Monday, October 10, 2016
Population declines in Species at Risk Snakes with a focus on Western Rattlesnake (Crotalus o. oreganus)
Purpose: To determine the health and population size, dispersal and survival of western rattlesnakes and methods of managing human-snake interactions to conserve snake populations
This research addresses threats to SAR herpetofauna on federal lands and private lands (vineyards). It is a collaboration of ECCC and Osoyoos Indian band, Mission Hill and Thompson Rivers University and National Research Council. In the south Okanagan valley, this research measures the impact of human developments on health and survival of western rattlesnakes in 3 projects:
1) This research is conducted on Indian Reserve lands to assess the effects of translocation of rattlesnakes, the effects of condos, vineyards and golf courses, plus associated human and vehicle movements, on rattlesnake health. In collaboration with Osoyoos Indian Band, and Thompson Rivers Univers (TRU), at the Nk'Mip Desert lands, telemetry and mark recapture is conducted to quantify the movements and population size. Small mammal trapping provides an indication of changes in food base.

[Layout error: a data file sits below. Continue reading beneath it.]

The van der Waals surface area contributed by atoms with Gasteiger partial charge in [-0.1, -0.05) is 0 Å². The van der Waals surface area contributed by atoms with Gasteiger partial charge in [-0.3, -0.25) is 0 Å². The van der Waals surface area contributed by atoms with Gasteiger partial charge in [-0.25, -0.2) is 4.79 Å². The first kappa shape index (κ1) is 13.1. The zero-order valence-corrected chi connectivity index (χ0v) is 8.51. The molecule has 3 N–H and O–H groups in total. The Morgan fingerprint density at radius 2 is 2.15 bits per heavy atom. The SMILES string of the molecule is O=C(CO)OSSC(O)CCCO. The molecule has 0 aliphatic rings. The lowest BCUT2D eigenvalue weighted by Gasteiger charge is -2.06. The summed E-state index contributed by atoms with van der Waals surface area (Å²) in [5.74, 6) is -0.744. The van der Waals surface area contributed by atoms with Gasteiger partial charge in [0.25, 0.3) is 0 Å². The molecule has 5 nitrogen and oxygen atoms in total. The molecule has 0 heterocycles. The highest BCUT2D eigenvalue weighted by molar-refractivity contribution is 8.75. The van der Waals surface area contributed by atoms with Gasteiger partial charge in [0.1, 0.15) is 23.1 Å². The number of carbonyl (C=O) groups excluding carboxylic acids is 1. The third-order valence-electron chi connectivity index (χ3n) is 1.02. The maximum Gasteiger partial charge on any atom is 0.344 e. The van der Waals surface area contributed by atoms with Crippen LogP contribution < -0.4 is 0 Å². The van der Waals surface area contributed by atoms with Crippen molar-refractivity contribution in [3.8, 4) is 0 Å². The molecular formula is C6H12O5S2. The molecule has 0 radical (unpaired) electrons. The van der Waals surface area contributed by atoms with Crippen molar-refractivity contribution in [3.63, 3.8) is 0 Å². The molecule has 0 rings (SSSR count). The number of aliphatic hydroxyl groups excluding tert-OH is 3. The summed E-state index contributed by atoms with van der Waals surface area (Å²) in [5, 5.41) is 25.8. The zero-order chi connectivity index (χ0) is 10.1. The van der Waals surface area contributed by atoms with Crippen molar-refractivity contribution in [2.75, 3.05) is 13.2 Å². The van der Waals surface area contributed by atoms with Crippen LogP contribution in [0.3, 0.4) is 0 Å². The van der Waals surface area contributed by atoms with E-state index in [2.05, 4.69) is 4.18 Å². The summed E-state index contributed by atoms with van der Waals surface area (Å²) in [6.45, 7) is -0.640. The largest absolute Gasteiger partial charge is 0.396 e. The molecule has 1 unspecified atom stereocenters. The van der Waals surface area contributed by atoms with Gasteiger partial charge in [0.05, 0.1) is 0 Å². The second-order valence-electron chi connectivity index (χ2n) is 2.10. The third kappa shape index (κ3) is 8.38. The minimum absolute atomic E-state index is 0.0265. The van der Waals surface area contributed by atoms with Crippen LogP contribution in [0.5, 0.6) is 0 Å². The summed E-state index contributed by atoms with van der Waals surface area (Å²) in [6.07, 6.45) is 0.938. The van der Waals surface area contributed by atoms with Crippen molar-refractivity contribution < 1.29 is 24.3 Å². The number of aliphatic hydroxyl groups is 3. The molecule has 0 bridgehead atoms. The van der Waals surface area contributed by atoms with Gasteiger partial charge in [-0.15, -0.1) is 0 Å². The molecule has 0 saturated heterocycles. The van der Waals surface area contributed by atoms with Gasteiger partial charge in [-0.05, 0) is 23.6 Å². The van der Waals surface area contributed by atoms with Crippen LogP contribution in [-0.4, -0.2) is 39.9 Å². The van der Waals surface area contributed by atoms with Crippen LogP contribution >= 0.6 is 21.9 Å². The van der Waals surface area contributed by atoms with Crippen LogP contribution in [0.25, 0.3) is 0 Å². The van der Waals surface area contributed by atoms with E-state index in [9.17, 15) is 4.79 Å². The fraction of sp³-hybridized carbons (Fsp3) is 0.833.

2) A complimentary project on a local vineyard examines the effects of novel habitat enhancement for snakes which we call snake refugia with natural vegetation (monitored by wildlife cams) . We hope this will also enhance beneficial insects within the vineyards.
3) On federal lands at White Lake in the Okanagan valley, an examination of population size of rattlesnakes, and tiger salamanders and relative risk to the population survival of road mortality in these populations was initiated in 2015.
4) Other studies on Great Basin gophersnake (see White et al. below) have been conducted in the Okanagan valley by our team and incidental sightings of Desert night-snake are ongoing within this research.